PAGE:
Wednesday, December 2, 1998 Published at 00:41 GMT
Asthma risk of damp homes
Children may be more likely to stay asthmatic if they live in damp homes
Children are more likely to stay asthmatic if they live in a damp home, according to new research.
A German study, published in the journal Thorax, has found that dampness - long associated with wheezing and coughing - is also a risk factor for asthma, partly because it helps the growth of the house dust mites which irritate asthmatics' airways.
Previous studies have always been contradictory, but the new research is extensive, involving 5,000 Munich school children over a three-year period.
The researchers, led by Dr Thomas Nicolai, of Munich University, studied children when they were 10 and then again when they were 13.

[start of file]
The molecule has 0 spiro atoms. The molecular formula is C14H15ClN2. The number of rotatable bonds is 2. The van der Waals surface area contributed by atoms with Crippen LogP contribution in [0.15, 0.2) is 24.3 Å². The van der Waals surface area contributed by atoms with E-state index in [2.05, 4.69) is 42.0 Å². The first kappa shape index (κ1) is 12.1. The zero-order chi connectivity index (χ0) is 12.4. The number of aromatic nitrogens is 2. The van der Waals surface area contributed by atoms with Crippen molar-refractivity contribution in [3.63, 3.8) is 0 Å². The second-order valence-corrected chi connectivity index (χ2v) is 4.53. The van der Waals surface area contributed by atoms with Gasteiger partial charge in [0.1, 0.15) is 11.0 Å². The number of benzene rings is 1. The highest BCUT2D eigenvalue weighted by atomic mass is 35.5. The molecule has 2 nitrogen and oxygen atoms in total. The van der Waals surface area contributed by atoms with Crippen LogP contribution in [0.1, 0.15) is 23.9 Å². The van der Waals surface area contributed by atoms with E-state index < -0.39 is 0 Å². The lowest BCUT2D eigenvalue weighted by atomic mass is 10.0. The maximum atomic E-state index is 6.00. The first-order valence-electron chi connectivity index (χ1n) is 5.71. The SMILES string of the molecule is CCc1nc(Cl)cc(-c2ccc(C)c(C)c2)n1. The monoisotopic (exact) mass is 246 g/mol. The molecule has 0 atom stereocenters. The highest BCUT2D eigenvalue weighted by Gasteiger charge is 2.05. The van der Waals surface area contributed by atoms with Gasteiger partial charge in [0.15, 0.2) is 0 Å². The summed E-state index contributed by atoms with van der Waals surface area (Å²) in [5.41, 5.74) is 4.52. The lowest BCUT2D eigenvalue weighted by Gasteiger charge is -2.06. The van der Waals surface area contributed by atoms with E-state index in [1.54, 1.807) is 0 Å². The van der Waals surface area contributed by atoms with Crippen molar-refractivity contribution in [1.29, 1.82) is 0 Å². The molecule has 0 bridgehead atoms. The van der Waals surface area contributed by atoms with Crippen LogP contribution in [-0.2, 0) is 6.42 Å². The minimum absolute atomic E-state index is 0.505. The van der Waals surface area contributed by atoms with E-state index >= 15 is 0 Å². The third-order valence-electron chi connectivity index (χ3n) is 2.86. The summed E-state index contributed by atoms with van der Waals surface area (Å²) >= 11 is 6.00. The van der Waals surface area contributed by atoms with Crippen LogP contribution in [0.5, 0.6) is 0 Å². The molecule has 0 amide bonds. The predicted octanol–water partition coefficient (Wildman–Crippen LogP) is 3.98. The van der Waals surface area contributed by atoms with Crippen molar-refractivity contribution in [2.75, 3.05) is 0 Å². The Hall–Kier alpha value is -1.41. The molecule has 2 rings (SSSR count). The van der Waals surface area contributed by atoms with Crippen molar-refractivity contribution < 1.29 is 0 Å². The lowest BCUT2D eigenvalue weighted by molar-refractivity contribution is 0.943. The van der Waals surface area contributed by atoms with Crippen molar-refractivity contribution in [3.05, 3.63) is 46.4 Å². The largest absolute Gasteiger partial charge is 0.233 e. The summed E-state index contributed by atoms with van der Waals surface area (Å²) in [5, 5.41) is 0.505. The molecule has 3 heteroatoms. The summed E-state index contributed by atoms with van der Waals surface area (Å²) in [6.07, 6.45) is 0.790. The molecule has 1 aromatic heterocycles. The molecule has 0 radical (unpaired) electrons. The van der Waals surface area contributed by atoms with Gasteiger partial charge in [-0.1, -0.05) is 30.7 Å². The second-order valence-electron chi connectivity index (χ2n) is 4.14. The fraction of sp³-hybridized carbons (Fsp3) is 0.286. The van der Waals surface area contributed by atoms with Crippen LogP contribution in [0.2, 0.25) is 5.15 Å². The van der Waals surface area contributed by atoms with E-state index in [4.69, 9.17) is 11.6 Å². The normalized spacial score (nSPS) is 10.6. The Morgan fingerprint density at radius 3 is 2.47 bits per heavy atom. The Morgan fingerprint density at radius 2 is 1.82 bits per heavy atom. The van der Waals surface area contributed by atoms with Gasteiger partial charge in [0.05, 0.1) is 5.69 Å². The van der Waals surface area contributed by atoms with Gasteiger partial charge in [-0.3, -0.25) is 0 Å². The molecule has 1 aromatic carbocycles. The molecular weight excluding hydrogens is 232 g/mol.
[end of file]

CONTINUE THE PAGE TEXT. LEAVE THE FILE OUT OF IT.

Some 234 had asthma at age 10. Around a third still had symptoms at age 13.
Children with more severe asthma at age 10 and those with allergic triggers for the condition were most likely to still have symptoms when they were 13.
However, night-time wheezing and shortness of breath was strongly linked to dampness in the home.
Teenage asthmatics living in damp homes were three times as likely to suffer night-time wheezing and other breathing problems as asthmatics whose homes were not damp.
One of the reasons for the problem could be a link between dampness and house dust mite levels.
Dampness is thought to aid the growth of dust mites and mould.
Other studies have suggested the number of mould spores in damp homes could be a factor in respiratory problems, but the researchers say the evidence on dust mites is stronger.
However, when levels of dust mites were taken out of the equation, dampness still proved to have a significant impact on asthma.
The number of people in Britain who are diagnosed with asthma has been climbing fast since the 1970s.
In 1973, 4% of the population were diagnosed as asthmatic. In 1996, the number was 21%, 750,000 of whom are children.
The National Asthma Campaign says 2,000 people a year die from the condition, of which 80% of deaths are preventable.